Thursday, February 7, 2008


The recent report of a nameless traveler from an antique land is in error.

The “vast and trunkless legs of stone” he saw knee-deep in desert sand were originally part of the so-called People’s Temple, a gigantic complex which was being relocated to higher ground as part of the Great King’s Water-For-All Initiative. This comprehensive collection of public works would have resulted in flooding what is now a “boundless and bare” stretch of “lone level sands” and creating a fertile crop-bearing garden, if the Great King’s plan had not been opposed by short-sighted Ministers and Representatives more interested in lining their own pockets than serving the people.

The half-sunken head with its “sneer of cold command” is actually part of a separate statue from the temple complex, and, to anyone familiar with the myriad surviving representations of the Great King, is not Ozymandias at all but his half-brother Sesostris. As evidenced by several surviving chronicles, including that of Psuedo-Herodotus, the sneering figure of Sesostris, who three times tried to usurp the throne, stands to the left of the Great King, who confronts him with a sword while offering a dove of peace in his right hand to his people.

As for the surviving inscription, because certain diacritical marks over several key consonants have been worn away by time and decay, the current translation is in error. When the marks are restored to their original positions, the inscription reads as it did originally: “My name is Ozymandias, the people’s ruler subject to the rule of the people. May the Gods look with favor upon all my works, and my people never despair.”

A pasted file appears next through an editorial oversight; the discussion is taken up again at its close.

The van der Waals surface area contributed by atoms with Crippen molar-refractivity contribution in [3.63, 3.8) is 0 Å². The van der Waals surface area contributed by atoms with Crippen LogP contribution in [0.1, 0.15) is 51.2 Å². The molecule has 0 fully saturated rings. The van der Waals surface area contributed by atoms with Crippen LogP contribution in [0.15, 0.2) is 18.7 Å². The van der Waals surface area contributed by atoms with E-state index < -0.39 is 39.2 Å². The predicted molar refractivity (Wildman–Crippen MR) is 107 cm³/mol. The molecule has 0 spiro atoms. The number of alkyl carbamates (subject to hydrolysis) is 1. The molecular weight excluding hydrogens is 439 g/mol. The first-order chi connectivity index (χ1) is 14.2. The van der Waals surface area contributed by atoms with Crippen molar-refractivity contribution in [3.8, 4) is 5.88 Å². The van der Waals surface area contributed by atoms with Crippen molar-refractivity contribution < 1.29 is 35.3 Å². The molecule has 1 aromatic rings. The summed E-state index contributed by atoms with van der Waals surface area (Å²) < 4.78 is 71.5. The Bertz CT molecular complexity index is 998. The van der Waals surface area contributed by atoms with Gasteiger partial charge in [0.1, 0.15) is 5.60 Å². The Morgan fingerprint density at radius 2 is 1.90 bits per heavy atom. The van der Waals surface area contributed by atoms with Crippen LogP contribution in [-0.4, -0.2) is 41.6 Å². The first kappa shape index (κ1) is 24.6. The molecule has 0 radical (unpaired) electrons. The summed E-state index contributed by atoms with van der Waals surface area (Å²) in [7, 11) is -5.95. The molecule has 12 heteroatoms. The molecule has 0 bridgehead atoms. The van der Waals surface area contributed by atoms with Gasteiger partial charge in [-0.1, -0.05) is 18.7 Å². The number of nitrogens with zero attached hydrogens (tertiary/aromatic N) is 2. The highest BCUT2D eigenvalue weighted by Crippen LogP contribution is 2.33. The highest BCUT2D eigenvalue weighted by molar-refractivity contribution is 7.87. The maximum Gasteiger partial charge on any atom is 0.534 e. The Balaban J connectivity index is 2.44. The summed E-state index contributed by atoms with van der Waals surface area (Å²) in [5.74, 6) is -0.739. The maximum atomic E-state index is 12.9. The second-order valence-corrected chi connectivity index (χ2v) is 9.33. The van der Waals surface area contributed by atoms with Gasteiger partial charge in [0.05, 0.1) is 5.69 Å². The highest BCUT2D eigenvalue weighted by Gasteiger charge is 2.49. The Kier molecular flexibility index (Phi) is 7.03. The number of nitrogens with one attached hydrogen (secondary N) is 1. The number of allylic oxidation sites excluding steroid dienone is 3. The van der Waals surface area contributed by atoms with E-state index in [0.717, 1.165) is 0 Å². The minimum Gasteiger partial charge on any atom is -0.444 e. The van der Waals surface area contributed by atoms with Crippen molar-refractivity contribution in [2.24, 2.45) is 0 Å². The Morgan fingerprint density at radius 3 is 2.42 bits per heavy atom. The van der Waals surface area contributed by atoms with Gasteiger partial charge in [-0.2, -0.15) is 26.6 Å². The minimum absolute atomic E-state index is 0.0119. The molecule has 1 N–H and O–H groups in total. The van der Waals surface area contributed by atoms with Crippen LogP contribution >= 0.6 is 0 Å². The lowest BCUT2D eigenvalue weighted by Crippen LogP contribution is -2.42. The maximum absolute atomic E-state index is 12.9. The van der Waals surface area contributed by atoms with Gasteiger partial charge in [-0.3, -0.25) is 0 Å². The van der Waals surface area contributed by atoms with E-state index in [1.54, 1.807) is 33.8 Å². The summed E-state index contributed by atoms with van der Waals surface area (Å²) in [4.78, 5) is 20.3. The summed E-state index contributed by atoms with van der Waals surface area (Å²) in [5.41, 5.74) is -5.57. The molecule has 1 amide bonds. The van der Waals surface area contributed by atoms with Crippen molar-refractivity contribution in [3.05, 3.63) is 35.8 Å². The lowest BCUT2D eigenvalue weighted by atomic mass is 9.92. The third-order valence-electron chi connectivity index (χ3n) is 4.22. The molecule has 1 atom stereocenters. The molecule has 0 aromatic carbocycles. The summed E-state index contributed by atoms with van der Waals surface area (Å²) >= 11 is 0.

This is, of course, an honest error, and reflects neither on the endless history of British imperialism, which is a monument to mistranslation in all its forms, nor on the anti-royalist sentiments of the “unnamed traveler” who might possibly be just as much of an outright atheist as his friend Shelley, to whom he told this “tale.”

As for the claim that “nothing beside remains,” one need only point out the Zuggurat of El, the Pearls of Allah (a string of man-made oases specifically created as way-stations across the Sahara, and the House of Commons, which owes its very existence to the Great King’s so-called Temple of Commoners, as is mentioned in several unpublished diary entries of Simon DeMontfort, who called the first Commons as part of the Great Parliament in 1265.

In summary, we maintain that all references which equate Ozymandias with failure, futility, tyranny, and the deleterious effects of Time are demonstrably in error –- and that a great and far-seeing ruler, who has yet to be given his rightful due as a pioneer in the field of public works and the originator of representative democracy as we know it, has been repeatedly insulted by those who should know better.

If he was alive today, the Great King’s magnanimity would be sorely tested by these misconceptions. A magnanimity, we might add, which is not shared in the least by his lawyers.

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